Let me make it an official statement: I am back! And hopefully I will be slowly back to my best days of blogging. The last couple of years of hibernation had less to do with any lack of new ideas but more with change in personal life, and my general laziness.
I'm back to India, and slowly settling into a new job in Gujarat, a state I never thought I would go to for a job. But then, life has its own surprises. So, this post is about Gujaratis. The first thing I realized when I moved here was that Gujarat is a 'dry' state. Prohibition in 'real' effect. No kalla charayam (illegal liquor), no deaths caused thereof, and generally a state that is far different to what the media loves to portray, post-Feb 2002. It is going places, literally, and is among the fastest growing states in the entire country for almost a decade now.
Gujjus love food, and milk, and sweets, and ice-cream, and generally veg food. On my very first day here, my colleague showed Gujaratis going for a 'family-walk' post-dinner and said "They are health-conscious; many go for a walk with the entire family, and then they eat an ice-cream before bed". Bah! Talk about instant hardwork-reward system!! Nevertheless, probably the parivar (family) that walks together, stays together.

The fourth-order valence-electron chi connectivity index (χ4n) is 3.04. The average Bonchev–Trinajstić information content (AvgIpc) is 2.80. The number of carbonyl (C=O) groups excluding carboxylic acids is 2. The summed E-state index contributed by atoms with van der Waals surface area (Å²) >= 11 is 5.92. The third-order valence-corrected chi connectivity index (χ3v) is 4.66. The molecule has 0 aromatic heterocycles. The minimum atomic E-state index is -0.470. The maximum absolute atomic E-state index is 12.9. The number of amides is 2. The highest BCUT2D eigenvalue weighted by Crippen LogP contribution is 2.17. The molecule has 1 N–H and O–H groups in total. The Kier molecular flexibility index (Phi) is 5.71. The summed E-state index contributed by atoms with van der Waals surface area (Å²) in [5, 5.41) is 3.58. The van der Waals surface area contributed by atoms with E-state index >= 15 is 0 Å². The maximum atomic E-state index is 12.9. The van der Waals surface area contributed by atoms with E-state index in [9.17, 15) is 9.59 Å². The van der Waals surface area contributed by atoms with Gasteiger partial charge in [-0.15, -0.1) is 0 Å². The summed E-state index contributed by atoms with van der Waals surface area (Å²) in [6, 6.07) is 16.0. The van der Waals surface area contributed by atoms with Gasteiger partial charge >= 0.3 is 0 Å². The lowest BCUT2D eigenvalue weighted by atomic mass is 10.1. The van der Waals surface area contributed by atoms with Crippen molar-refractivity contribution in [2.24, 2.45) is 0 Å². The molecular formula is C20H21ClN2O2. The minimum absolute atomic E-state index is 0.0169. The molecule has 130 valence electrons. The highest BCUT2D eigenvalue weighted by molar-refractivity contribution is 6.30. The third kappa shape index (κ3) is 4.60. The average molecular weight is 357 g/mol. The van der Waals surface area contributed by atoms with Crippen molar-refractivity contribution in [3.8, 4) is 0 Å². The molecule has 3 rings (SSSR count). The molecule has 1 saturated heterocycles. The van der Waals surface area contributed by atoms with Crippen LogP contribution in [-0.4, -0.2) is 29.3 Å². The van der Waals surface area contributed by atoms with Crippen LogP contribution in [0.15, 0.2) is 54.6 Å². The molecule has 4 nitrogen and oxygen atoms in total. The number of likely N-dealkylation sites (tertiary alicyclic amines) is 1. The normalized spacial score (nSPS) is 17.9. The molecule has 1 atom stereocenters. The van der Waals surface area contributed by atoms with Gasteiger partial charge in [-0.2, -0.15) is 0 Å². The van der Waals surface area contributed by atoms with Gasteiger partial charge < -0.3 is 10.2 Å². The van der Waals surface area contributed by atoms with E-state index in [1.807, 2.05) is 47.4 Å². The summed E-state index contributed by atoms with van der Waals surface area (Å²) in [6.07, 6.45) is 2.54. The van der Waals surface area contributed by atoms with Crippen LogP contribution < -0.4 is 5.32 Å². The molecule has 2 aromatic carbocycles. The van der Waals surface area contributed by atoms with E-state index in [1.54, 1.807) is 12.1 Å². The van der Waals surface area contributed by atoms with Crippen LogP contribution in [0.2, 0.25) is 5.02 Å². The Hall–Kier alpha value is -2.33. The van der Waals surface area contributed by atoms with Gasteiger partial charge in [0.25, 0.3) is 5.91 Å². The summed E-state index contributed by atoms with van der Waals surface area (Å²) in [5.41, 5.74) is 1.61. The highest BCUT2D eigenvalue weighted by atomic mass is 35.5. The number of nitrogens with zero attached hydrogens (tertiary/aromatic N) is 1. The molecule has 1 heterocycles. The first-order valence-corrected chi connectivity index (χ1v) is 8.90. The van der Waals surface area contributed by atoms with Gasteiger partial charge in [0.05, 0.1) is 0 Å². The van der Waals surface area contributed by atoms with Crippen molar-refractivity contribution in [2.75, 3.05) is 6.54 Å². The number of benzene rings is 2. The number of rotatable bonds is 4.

For several years, I firmly believe that alcohol does a lot of bad things to human health; and you wont see many studies linking that to several of 'western' diseases, because almost everyone in the West drinks. Thats probably a reason why I think that we Indians, despite the poverty, low standards of living, malnutrition, and pollution still have a reasonable average lifetime, and we commonly find octogenarians+ among middle-class+ populations nowadays. So, I thought that Gujarat, where drinking is prohibited (one has to get license for special occasions), would have a generally higher lifetime.
But, nature has a way of averaging one effect with another. Gujaratis also love paan.. so you can see saffron-red spats all over the state. So disgusting but so much part of their life. The stuff in pan isnt really all that good for health. Without going into details such as how it first starts affecting oral health begining with staining teeth, weakening the gum, and slowly spreading its way into the body, I conclude saying that, though generally quite good these Gujjus are, they would do far better if they get rid of the paan somehow. Something for the concerned to chew upon!